[Skip to Content]
Access to paid content on this site is currently suspended due to excessive activity being detected from your IP address 54.161.168.87. Please contact the publisher to request reinstatement.
[Skip to Content Landing]
Article
Sept 11, 1967

Malignant Metastatic Melanoma in Childhood

Author Affiliations

San Diego, Calif

JAMA. 1967;201(11):896. doi:10.1001/jama.1967.03130110122053
Abstract

To the Editor:—  Malignant melanoma with metastases is rare in children. In the recent review of the literature by Skov-Jensen et al1 only 43 cases were found. They added two of their own, bringing the total to 45.There have been other reports of malignant melanoma (without metastases) in children, but many were probably benign "juvenile melanomas." This confusion of a malignant with a benign nonmetastasizing disease of similar histologic appearance accounts for the supposedly good prognosis of malignant melanomas prior to puberty.This letter describes the 46th case of metastatic malignant melanoma in a child.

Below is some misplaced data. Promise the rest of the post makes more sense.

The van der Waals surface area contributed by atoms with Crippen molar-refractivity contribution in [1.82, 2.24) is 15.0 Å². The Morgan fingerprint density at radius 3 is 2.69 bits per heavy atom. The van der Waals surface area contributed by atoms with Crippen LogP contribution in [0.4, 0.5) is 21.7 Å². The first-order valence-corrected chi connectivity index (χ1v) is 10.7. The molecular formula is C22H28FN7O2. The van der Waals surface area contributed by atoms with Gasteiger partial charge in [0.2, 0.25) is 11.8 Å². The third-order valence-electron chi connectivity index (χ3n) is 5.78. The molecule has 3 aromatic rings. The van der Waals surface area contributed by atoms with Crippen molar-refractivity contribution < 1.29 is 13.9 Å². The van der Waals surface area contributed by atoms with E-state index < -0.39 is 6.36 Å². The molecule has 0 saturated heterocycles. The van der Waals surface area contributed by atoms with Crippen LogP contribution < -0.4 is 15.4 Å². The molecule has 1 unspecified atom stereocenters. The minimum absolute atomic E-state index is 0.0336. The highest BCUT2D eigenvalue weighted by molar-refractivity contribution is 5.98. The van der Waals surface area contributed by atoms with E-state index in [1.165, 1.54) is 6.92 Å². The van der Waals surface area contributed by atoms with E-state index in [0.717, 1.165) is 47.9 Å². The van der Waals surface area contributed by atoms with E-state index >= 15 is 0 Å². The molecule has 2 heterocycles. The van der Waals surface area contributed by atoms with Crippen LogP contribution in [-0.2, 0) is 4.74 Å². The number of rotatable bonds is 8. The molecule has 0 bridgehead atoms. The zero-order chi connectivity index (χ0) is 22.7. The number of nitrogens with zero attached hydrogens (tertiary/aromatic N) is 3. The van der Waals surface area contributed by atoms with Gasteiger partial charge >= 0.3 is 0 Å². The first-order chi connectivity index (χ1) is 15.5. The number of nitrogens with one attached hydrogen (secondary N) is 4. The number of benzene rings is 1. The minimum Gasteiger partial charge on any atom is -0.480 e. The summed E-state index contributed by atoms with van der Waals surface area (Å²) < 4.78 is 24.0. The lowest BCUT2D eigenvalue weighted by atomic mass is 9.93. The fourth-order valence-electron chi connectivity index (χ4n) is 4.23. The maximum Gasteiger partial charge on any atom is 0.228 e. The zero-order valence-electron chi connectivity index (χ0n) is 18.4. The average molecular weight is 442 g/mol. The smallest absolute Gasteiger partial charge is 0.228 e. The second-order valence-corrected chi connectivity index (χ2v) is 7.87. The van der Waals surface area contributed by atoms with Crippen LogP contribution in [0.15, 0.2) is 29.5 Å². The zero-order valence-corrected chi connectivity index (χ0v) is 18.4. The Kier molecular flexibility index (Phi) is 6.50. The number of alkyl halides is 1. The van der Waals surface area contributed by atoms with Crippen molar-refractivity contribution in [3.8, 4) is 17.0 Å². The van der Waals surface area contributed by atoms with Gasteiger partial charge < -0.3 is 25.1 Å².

Report of a Case:—  A 10-year-old boy had a mole removed from the base of the left side of his neck, near the midline posteriorly, in June 1965. It had grown rapidly and started to bleed. Grossly it resembled a pyogenic granuloma. Its histologic appearance was variously interpreted by pathologists as that of a

×